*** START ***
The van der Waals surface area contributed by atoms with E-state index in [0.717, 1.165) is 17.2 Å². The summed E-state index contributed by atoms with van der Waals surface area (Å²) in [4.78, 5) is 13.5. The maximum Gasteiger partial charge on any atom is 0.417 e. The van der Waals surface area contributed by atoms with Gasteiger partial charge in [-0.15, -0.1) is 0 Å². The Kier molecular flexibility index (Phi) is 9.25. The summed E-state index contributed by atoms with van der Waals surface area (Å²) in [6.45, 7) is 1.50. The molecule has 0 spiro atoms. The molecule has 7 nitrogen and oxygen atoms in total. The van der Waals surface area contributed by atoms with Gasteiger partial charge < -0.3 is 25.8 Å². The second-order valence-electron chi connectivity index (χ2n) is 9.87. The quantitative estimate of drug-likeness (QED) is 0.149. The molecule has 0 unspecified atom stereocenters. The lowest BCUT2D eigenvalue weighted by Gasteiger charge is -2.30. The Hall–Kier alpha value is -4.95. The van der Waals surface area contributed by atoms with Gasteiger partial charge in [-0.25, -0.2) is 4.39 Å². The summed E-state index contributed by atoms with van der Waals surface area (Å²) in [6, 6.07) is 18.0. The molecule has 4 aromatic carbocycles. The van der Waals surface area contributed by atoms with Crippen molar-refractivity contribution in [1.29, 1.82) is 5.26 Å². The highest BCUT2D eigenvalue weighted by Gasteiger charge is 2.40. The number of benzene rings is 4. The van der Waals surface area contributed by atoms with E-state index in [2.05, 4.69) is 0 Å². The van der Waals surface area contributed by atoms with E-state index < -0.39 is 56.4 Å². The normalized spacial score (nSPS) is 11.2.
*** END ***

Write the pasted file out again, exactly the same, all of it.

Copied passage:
The van der Waals surface area contributed by atoms with E-state index in [0.717, 1.165) is 17.2 Å². The summed E-state index contributed by atoms with van der Waals surface area (Å²) in [4.78, 5) is 13.5. The maximum Gasteiger partial charge on any atom is 0.417 e. The van der Waals surface area contributed by atoms with Gasteiger partial charge in [-0.15, -0.1) is 0 Å². The Kier molecular flexibility index (Phi) is 9.25. The summed E-state index contributed by atoms with van der Waals surface area (Å²) in [6.45, 7) is 1.50. The molecule has 0 spiro atoms. The molecule has 7 nitrogen and oxygen atoms in total. The van der Waals surface area contributed by atoms with Gasteiger partial charge < -0.3 is 25.8 Å². The second-order valence-electron chi connectivity index (χ2n) is 9.87. The quantitative estimate of drug-likeness (QED) is 0.149. The molecule has 0 unspecified atom stereocenters. The lowest BCUT2D eigenvalue weighted by Gasteiger charge is -2.30. The Hall–Kier alpha value is -4.95. The van der Waals surface area contributed by atoms with Gasteiger partial charge in [-0.25, -0.2) is 4.39 Å². The summed E-state index contributed by atoms with van der Waals surface area (Å²) in [6, 6.07) is 18.0. The molecule has 4 aromatic carbocycles. The van der Waals surface area contributed by atoms with Crippen molar-refractivity contribution in [1.29, 1.82) is 5.26 Å². The highest BCUT2D eigenvalue weighted by Gasteiger charge is 2.40. The number of benzene rings is 4. The van der Waals surface area contributed by atoms with E-state index in [2.05, 4.69) is 0 Å². The van der Waals surface area contributed by atoms with E-state index < -0.39 is 56.4 Å². The normalized spacial score (nSPS) is 11.2.